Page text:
It’s easy to ignore some of the most important questions when we face policy dilemmas. Take intergenerational inequalities.
We can describe the issue. Home ownership rates among the young have plummeted, while the old have enjoyed an inexorable rise in the value of their homes. The young are forever locked out of generous final-salary pension schemes. Many over-60s continue to benefit from them.
We can propose solutions: change the tax system, build more houses, tax the old, give money to the young. But the other question we ought to ask is: why has this happened? Too often we treat problems as though they were an act of God. Yet we reap what we sow. We are where we are for a reason. And if we don’t understand that, we are fated to make the same mistakes.
Take those occupational pensions. Companies are putting well over tens of billions of pounds a year into them, to the almost exclusive benefit of present pensioners and older workers. The young don’t get a look in. These schemes have ended up being so expensive that they have been shut to new joiners.
That, of course, was never the idea. Pension promises were made absolute as regulation became tighter. They were framed in terms of annual payments as life expectancy rose far beyond anything predicted. The promises stretched far into the future as returns and discount rates fell. Most schemes are committed to increasing payments annually in line with the retail prices index, a measure of inflation that is now wholly discredited and is known to overstate inflation. The result is a big, unintended and legally protected redistribution to one demographic group from the rest of us. We reap what we sow.
Today men who reach 65 can expect to live nearly another 20 years. That’s half as long again as was the case in the 1970s. The state pension age for men has not changed at all in that period. In an entirely unplanned and unintended way, the portion of our lives spent on state pensions has risen dramatically.
The concentration of housing wealth in the older generation is equally unintended. The combination of monetary policy, planning regulation and financial regulation have placed all the power in the housing market in the hands of those who already have housing wealth. An utterly dysfunctional tax system has only made things worse. So “generation rent” are left to rent their homes from the lucky members of their parents’ generation who can afford not only a home to live in but also, in remarkable numbers, a second home to rent out.
Policymakers have not been adequately forward-looking. For decades they failed either to recognise or respond to increasing longevity. They assumed that occupational pensions would go on forever, despite the build-up of risks borne by employers. Not only did they fail to use fiscal policy to offset the effects of monetary policy, they exacerbated those effects — protecting the older and wealthier and hitting the young. They failed to see the consequences of planning regimes and lacked the courage to make the changes to housing tax that most knew were needed. And they have failed the older generation in egregious ways, protecting their free bus passes and free TV licences but utterly failing to sort out our social care system.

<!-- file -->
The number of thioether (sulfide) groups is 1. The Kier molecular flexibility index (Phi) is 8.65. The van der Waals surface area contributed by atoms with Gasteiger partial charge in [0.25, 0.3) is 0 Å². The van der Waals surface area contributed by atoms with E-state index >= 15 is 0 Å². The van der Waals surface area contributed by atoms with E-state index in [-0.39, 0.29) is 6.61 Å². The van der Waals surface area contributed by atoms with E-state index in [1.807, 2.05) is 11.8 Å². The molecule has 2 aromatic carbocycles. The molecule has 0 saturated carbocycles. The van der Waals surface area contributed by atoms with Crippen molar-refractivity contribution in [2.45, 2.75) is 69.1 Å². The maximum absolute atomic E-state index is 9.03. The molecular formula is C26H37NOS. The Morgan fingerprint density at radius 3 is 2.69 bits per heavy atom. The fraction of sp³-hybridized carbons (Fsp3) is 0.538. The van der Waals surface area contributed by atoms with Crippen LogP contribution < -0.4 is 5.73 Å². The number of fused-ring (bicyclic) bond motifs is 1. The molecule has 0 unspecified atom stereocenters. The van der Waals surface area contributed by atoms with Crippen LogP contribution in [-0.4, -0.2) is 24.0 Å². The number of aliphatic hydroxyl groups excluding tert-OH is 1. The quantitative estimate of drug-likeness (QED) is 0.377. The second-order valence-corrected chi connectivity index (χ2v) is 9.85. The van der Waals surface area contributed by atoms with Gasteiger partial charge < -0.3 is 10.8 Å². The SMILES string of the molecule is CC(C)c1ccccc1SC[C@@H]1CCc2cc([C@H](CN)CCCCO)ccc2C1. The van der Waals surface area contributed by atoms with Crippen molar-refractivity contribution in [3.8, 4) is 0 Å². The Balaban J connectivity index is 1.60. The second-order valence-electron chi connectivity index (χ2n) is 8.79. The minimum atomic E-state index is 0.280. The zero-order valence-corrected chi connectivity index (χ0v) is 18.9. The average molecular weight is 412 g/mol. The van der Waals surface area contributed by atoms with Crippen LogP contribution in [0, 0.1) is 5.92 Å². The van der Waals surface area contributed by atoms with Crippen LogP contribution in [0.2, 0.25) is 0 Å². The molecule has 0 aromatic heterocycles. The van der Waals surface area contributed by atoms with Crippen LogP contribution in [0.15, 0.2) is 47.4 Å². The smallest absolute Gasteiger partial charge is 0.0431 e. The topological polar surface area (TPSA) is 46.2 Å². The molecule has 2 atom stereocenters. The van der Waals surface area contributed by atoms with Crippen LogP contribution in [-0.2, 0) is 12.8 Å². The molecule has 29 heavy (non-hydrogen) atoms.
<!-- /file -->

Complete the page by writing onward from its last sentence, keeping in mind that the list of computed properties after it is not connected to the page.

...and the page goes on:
So we reap the consequences of failed policy. We should try to undo some of those consequences, but undoing things is difficult. What we also should do is identify where we might be making mistakes going forward. The future will not look like the past and the mistakes will be different.
So making policy robust to change and uncertainty is vital. That’s where we went wrong with occupational pensions. It’s why, going forward, linking state pension age to changes in longevity makes a lot of sense. But in other bits of the pension world we have exposed ourselves horribly to risk. With the demise of both final-salary pensions and state earnings-related pensions, all risk in pension saving is now devolved upon those least able to bear it — individuals. Ending compulsory annuitisation means yet more risk: not only will we face the risk of poor returns while saving, we will face the risks of poor and volatile returns, and of longevity, after retirement. This cannot be the right way to organise our pension system. If — when — those risks crystallise for individuals, or groups, or generations, they will reap what our politicians have sown.
We may also see new interactions between housing and pensions. Many will hit retirement age paying high levels of rent. Our pension system is not set up for that. Our housing benefit system will creak under the pressure. As tax relief on Isas has been extended and that on pensions reduced, we risk repeating the errors of housing taxation. The huge increases in the value of housing have been enjoyed tax-free by lucky owners and have provided little additional revenue for the Treasury. So will it be in the future, if returns to Isas are high, since, like housing, they are bought out of taxed income but no more tax is payable however great the returns. Pension taxation, in which savings are made out of pre-tax income but where withdrawals are taxed, makes more sense, shares more risk and means that tax revenue is paid when most needed: when there are more pensioners.
We can see other risks: to repayments of student loans, to the adequacy of the health and social care systems, to social mobility as inheritances become more important. Good policy manages such risks up front. It doesn’t wait for them to crystallise into obvious injustice.